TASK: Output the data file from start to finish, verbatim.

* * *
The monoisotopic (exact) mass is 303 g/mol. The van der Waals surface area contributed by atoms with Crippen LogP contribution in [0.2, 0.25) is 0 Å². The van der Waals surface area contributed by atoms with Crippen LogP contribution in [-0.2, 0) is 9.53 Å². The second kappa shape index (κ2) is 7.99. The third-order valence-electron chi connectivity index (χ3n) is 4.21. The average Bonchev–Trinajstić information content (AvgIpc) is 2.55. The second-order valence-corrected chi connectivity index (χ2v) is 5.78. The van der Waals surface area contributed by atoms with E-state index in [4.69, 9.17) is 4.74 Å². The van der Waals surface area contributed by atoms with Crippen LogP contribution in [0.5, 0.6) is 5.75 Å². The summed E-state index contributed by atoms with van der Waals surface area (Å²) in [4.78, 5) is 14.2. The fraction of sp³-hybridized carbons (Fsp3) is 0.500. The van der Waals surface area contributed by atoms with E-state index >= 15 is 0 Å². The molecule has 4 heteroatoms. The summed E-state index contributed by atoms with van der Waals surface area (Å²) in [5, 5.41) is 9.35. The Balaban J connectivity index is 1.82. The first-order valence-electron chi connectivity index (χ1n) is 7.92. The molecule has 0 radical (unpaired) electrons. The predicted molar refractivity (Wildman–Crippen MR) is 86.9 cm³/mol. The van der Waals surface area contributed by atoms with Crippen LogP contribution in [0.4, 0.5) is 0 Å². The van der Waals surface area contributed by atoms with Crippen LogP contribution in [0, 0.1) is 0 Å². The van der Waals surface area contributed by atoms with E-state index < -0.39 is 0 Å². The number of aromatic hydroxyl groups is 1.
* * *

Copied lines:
The monoisotopic (exact) mass is 303 g/mol. The van der Waals surface area contributed by atoms with Crippen LogP contribution in [0.2, 0.25) is 0 Å². The van der Waals surface area contributed by atoms with Crippen LogP contribution in [-0.2, 0) is 9.53 Å². The second kappa shape index (κ2) is 7.99. The third-order valence-electron chi connectivity index (χ3n) is 4.21. The average Bonchev–Trinajstić information content (AvgIpc) is 2.55. The second-order valence-corrected chi connectivity index (χ2v) is 5.78. The van der Waals surface area contributed by atoms with E-state index in [4.69, 9.17) is 4.74 Å². The van der Waals surface area contributed by atoms with Crippen LogP contribution in [0.5, 0.6) is 5.75 Å². The summed E-state index contributed by atoms with van der Waals surface area (Å²) in [4.78, 5) is 14.2. The fraction of sp³-hybridized carbons (Fsp3) is 0.500. The van der Waals surface area contributed by atoms with E-state index >= 15 is 0 Å². The molecule has 4 heteroatoms. The summed E-state index contributed by atoms with van der Waals surface area (Å²) in [5, 5.41) is 9.35. The Balaban J connectivity index is 1.82. The first-order valence-electron chi connectivity index (χ1n) is 7.92. The molecule has 0 radical (unpaired) electrons. The predicted molar refractivity (Wildman–Crippen MR) is 86.9 cm³/mol. The van der Waals surface area contributed by atoms with Crippen LogP contribution in [0.4, 0.5) is 0 Å². The van der Waals surface area contributed by atoms with Crippen LogP contribution in [0, 0.1) is 0 Å². The van der Waals surface area contributed by atoms with E-state index < -0.39 is 0 Å². The number of aromatic hydroxyl groups is 1.